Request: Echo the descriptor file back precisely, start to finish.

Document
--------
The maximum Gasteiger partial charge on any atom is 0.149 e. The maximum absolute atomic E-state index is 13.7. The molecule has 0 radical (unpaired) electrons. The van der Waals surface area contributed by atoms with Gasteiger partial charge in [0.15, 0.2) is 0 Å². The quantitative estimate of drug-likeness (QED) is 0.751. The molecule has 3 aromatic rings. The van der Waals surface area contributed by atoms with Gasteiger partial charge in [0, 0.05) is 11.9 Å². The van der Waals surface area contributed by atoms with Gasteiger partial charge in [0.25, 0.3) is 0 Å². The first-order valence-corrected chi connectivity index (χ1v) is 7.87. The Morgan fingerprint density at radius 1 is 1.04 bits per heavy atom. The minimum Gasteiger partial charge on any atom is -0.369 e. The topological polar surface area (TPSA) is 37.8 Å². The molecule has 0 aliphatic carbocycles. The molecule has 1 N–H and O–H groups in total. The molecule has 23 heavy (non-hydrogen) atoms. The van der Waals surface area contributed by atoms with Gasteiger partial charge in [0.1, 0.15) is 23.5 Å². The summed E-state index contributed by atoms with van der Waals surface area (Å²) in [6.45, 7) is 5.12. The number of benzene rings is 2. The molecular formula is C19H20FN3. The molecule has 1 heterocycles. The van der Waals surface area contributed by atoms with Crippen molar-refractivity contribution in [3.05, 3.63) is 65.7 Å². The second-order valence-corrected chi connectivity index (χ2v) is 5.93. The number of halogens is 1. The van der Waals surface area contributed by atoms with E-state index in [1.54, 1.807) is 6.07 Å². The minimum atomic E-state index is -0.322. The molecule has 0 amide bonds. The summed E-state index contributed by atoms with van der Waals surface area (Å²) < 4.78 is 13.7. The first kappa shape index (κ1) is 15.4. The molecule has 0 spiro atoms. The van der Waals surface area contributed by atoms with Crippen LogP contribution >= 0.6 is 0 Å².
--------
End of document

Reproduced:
The maximum Gasteiger partial charge on any atom is 0.149 e. The maximum absolute atomic E-state index is 13.7. The molecule has 0 radical (unpaired) electrons. The van der Waals surface area contributed by atoms with Gasteiger partial charge in [0.15, 0.2) is 0 Å². The quantitative estimate of drug-likeness (QED) is 0.751. The molecule has 3 aromatic rings. The van der Waals surface area contributed by atoms with Gasteiger partial charge in [0, 0.05) is 11.9 Å². The van der Waals surface area contributed by atoms with Gasteiger partial charge in [0.25, 0.3) is 0 Å². The first-order valence-corrected chi connectivity index (χ1v) is 7.87. The Morgan fingerprint density at radius 1 is 1.04 bits per heavy atom. The minimum Gasteiger partial charge on any atom is -0.369 e. The topological polar surface area (TPSA) is 37.8 Å². The molecule has 0 aliphatic carbocycles. The molecule has 1 N–H and O–H groups in total. The molecule has 23 heavy (non-hydrogen) atoms. The van der Waals surface area contributed by atoms with Gasteiger partial charge in [0.1, 0.15) is 23.5 Å². The summed E-state index contributed by atoms with van der Waals surface area (Å²) in [6.45, 7) is 5.12. The number of benzene rings is 2. The molecular formula is C19H20FN3. The molecule has 1 heterocycles. The van der Waals surface area contributed by atoms with Crippen molar-refractivity contribution in [3.05, 3.63) is 65.7 Å². The second-order valence-corrected chi connectivity index (χ2v) is 5.93. The number of halogens is 1. The van der Waals surface area contributed by atoms with E-state index in [1.54, 1.807) is 6.07 Å². The minimum atomic E-state index is -0.322. The molecule has 0 amide bonds. The summed E-state index contributed by atoms with van der Waals surface area (Å²) < 4.78 is 13.7. The first kappa shape index (κ1) is 15.4. The molecule has 0 spiro atoms. The van der Waals surface area contributed by atoms with Crippen LogP contribution >= 0.6 is 0 Å².